I would have thought Oracle would presume the current month and day for that example, but what I think and what Oracle does are two different things.

So, Oracle can do the expected, depending upon which part of the date string is supplied. It can also do the unexpected, and that can be unnerving if you’re trying to troubleshoot an application and can’t understand why the date arithmetic is off:

SQL> --
SQL> -- This doesn't return the expected result
SQL> -- because Oracle assumes the first day of the
SQL> -- month, not the current day
SQL> --
SQL> select sysdate - to_date('07:00:00','hh24:mi:ss')
  2  from dual;

SYSDATE-TO_DATE('07:00:00','HH24:MI:SS')
----------------------------------------
                              4.08762731

SQL>

Fixing that problem means rewriting the query a bit:

SQL> --
SQL> -- Let's get the result we expected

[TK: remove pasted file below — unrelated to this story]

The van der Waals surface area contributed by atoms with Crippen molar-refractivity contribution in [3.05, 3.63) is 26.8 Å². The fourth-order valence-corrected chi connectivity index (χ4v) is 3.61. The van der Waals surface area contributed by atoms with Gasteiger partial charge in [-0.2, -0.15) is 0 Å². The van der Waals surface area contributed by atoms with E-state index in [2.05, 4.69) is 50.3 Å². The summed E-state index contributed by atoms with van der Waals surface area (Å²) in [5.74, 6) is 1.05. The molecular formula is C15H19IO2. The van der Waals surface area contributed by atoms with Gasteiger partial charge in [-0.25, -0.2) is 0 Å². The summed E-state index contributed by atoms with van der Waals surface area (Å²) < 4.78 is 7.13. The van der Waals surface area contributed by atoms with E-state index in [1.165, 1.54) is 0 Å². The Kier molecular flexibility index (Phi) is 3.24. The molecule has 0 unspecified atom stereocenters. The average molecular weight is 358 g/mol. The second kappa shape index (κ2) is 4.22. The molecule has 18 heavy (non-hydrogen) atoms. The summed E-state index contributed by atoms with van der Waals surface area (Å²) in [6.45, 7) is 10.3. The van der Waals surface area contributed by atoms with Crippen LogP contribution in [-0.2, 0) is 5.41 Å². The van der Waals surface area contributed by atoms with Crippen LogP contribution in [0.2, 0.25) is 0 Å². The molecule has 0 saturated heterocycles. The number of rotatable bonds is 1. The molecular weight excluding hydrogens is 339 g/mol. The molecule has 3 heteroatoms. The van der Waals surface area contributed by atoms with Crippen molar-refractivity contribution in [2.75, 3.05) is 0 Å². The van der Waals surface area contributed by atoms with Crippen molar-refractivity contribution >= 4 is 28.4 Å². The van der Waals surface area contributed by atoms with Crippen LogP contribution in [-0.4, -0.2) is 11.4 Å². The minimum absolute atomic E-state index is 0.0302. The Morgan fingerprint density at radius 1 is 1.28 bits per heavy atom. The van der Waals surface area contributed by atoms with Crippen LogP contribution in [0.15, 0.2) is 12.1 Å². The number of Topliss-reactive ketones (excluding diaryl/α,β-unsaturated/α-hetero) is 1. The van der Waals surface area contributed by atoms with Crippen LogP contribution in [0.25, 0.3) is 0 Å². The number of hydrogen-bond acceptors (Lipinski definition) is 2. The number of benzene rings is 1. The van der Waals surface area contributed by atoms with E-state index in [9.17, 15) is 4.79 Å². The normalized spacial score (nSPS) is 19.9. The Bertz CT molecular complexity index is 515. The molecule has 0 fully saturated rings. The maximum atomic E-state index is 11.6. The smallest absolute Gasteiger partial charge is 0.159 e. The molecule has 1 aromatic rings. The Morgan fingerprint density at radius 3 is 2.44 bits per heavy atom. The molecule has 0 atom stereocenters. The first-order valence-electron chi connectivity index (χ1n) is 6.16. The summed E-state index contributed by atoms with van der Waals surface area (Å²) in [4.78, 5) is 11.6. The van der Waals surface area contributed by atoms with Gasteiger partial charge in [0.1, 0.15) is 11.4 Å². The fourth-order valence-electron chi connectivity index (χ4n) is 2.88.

SQL> --
SQL> select sysdate - to_date(to_char(sysdate, 'MM-DD-RRRR')||' 07:00:00','mm-dd-rrrr hh24:mi:ss')
  2  from dual;

SYSDATE-TO_DATE(TO_CHAR(SYSDATE,'MM-DD-RRRR')||'07:00:00','MM-DD-RRRRHH24:MI:SS'
--------------------------------------------------------------------------------
                                                                      .087627315

SQL>

If you’re not certain what Oracle will return from a function call you should test the code before assuming anything as the examples above attest. We certainly didn’t get the second result from the code in the prior example simply because Oracle didn’t return the default data as we thought it should.

Expect the unexpected, and nothing should be a surprise. Well, at least not an unpleasant one.